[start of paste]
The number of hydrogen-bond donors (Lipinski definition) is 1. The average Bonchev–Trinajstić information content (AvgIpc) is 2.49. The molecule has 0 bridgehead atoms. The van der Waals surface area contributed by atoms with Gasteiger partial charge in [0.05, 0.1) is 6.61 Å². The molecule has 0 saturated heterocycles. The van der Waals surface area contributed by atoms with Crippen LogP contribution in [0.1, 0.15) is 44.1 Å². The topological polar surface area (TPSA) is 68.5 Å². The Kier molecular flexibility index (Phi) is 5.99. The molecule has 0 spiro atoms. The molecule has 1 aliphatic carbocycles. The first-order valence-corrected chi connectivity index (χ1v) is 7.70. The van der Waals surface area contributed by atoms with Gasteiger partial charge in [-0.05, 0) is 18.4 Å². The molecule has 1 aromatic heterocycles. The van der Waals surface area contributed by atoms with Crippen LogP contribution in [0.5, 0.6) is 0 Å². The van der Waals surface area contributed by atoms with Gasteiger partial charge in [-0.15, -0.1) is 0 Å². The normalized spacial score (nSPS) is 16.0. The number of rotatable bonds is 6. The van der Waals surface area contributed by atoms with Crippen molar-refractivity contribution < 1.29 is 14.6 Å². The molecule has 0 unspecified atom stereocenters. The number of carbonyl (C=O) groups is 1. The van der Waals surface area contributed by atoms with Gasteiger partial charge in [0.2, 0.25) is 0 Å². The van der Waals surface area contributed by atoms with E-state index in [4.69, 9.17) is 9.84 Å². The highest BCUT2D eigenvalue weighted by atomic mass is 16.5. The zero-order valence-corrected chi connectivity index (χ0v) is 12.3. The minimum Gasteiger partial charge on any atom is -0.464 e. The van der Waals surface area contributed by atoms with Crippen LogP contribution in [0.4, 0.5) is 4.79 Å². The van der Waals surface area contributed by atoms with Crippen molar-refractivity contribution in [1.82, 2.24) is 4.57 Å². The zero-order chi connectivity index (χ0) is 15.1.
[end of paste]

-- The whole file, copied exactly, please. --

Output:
The number of hydrogen-bond donors (Lipinski definition) is 1. The average Bonchev–Trinajstić information content (AvgIpc) is 2.49. The molecule has 0 bridgehead atoms. The van der Waals surface area contributed by atoms with Gasteiger partial charge in [0.05, 0.1) is 6.61 Å². The molecule has 0 saturated heterocycles. The van der Waals surface area contributed by atoms with Crippen LogP contribution in [0.1, 0.15) is 44.1 Å². The topological polar surface area (TPSA) is 68.5 Å². The Kier molecular flexibility index (Phi) is 5.99. The molecule has 0 spiro atoms. The molecule has 1 aliphatic carbocycles. The first-order valence-corrected chi connectivity index (χ1v) is 7.70. The van der Waals surface area contributed by atoms with Gasteiger partial charge in [-0.05, 0) is 18.4 Å². The molecule has 1 aromatic heterocycles. The van der Waals surface area contributed by atoms with Crippen LogP contribution in [0.5, 0.6) is 0 Å². The van der Waals surface area contributed by atoms with Gasteiger partial charge in [-0.15, -0.1) is 0 Å². The normalized spacial score (nSPS) is 16.0. The number of rotatable bonds is 6. The van der Waals surface area contributed by atoms with Crippen molar-refractivity contribution < 1.29 is 14.6 Å². The molecule has 0 unspecified atom stereocenters. The number of carbonyl (C=O) groups is 1. The van der Waals surface area contributed by atoms with Gasteiger partial charge in [0.2, 0.25) is 0 Å². The van der Waals surface area contributed by atoms with E-state index in [4.69, 9.17) is 9.84 Å². The highest BCUT2D eigenvalue weighted by atomic mass is 16.5. The zero-order valence-corrected chi connectivity index (χ0v) is 12.3. The minimum Gasteiger partial charge on any atom is -0.464 e. The van der Waals surface area contributed by atoms with Crippen LogP contribution in [0.4, 0.5) is 4.79 Å². The van der Waals surface area contributed by atoms with Crippen molar-refractivity contribution in [1.82, 2.24) is 4.57 Å². The zero-order chi connectivity index (χ0) is 15.1.